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Tue, 11.01.2005

The Carolina Chocolate Drops are Formed

The Carolina Chocolate Drops

*The Carolina Chocolate Drops are celebrated on November 1, 2005.  They were a Black old-time string folk band.

Formed at the first Black Banjo Gathering, held in Boone, North Carolina, the group grew out of the success of Sankofa Strings. This group collective featured Dom Flemons on bones, jug, guitar, and four-string banjo, Rhiannon Giddens on banjo and fiddle, and Súle Greg Wilson on bodhrán, brushes, washboard, bones, tambourine, banjo, banjolin, and ukulele, with Justin Robinson as an occasional guest artist—all shared vocals. The purpose of Sankofa Strings was to present a gamut of African American music: country and classic blues, early jazz and "hot music," string band numbers, African and Caribbean songs, and spoken word pieces.

The Chocolate Drops' original three members, Giddens, Flemons, and Robinson, were all in their twenties when the group formed.  All the musicians sing and trade instruments, including banjo, fiddle, guitar, harmonica, snare drum, bones, jug, and kazoo. The group learned much of their repertoire from Black old-time fiddler Joe Thompson, based on the traditional music of the Piedmont region of North and South Carolina. Their 2010 album, Genuine Negro Jig, won the Grammy Award for Best Traditional Folk Album and was number 9 in fRootsmagazine's top 10 albums of 2010.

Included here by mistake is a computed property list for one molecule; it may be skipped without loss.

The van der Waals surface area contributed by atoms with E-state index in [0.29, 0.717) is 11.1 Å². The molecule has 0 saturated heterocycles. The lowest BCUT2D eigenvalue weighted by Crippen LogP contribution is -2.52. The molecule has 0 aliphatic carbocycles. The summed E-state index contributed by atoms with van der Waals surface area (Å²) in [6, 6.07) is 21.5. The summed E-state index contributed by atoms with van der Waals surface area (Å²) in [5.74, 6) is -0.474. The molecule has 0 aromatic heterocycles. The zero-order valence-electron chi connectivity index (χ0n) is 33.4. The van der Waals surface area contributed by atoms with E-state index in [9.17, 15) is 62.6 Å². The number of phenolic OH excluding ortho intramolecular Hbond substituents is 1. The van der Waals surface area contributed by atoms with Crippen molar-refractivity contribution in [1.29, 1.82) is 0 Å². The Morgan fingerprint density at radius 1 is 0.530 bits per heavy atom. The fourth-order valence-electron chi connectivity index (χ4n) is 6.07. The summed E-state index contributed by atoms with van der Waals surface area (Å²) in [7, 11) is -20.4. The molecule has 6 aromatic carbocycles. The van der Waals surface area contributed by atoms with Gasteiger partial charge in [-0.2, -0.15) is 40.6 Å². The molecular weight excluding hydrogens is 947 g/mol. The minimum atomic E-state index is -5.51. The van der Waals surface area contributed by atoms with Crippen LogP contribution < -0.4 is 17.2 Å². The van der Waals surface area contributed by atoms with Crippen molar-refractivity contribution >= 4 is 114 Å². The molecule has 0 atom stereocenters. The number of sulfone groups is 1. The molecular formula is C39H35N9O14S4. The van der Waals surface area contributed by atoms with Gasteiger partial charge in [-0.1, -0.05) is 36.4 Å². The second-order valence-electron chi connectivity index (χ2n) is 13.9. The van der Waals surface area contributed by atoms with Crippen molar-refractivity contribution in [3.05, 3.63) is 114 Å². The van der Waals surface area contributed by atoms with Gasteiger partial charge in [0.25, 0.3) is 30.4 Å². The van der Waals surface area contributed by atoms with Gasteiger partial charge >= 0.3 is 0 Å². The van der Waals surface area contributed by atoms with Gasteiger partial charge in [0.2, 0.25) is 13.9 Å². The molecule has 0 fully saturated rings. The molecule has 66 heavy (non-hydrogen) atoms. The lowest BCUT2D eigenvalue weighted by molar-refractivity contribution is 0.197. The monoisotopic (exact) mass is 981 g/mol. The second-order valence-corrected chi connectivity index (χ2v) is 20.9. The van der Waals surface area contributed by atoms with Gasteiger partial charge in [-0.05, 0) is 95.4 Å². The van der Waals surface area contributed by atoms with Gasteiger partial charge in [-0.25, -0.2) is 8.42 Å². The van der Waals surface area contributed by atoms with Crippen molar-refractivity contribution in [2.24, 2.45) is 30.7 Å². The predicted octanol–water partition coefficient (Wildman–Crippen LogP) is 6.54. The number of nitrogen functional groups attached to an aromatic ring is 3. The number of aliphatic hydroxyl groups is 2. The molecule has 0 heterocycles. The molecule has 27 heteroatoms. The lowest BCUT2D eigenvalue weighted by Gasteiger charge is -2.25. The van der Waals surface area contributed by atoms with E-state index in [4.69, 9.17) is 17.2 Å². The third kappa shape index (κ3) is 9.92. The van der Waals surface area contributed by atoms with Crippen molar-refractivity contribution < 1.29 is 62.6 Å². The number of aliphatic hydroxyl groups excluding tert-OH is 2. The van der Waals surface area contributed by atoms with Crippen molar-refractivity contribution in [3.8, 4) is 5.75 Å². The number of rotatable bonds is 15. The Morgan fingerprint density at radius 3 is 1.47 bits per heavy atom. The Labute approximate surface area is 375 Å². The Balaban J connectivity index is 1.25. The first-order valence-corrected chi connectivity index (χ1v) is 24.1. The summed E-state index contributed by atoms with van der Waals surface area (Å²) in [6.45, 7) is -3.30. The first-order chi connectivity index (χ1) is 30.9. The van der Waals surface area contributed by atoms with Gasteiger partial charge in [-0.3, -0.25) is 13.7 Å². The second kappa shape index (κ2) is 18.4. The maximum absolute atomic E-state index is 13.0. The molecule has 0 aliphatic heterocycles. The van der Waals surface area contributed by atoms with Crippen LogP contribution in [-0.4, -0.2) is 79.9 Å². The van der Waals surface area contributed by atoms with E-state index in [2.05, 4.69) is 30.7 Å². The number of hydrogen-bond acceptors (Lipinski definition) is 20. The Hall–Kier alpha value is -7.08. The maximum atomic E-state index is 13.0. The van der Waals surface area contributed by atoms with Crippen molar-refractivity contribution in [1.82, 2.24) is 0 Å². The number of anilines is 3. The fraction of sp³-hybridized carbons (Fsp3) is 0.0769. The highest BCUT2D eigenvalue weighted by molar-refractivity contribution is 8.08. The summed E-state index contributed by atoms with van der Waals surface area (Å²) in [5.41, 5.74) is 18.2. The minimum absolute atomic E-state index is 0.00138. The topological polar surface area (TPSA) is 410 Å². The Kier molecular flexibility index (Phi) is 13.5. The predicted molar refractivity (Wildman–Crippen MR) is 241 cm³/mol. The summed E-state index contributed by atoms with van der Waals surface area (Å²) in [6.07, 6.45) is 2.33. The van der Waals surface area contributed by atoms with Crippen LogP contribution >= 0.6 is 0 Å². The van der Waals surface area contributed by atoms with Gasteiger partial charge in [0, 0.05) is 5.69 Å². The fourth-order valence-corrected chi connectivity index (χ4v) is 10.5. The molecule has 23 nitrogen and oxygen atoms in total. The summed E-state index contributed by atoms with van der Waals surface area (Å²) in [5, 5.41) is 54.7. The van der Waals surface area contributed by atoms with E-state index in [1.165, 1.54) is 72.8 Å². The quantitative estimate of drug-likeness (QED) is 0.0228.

The Carolina Chocolate Drops have released five C.D.s and one E.P. and have opened for Taj Mahal and, in 2011, Bob Dylan. They have performed on Mountain Stage, MerleFest, and Mount Airy Fiddlers Convention. Additionally, they have performed on A Prairie Home Companion, Fresh Air, and BBC Radio. They have performed on the Grand Ole Opry several times. In 2012, the Chicago Black Theater Alliance nominated them for numerous awards for their work in Keep a Song in Your Soul: The Roots of Black Vaudeville. Staged by the Old Town School of Folk Music in Chicago, the program examined the hopes and realities, music, and dances of the Great Migration. Also in 2012, the Drops contributed a song, "Daughter's Lament," to The Hunger Games soundtrack.

In 2013, Dom Flemons left for a solo career and introduced two new members: cellist Malcolm Parson and multi-instrumentalist Rowan Corbett. In 2014, the Chocolate Drops worked with choreographer Twyla Tharp and dancers Robert Fairchild and Tiler Peck to create Cornbread Duet. In 2014, the group stopped performing together regularly, and members have pursued solo work and other projects since then. In 2023, the opera Omar, co-written by Giddens and Michael Abels, won the Pulitzer Prize for Music.

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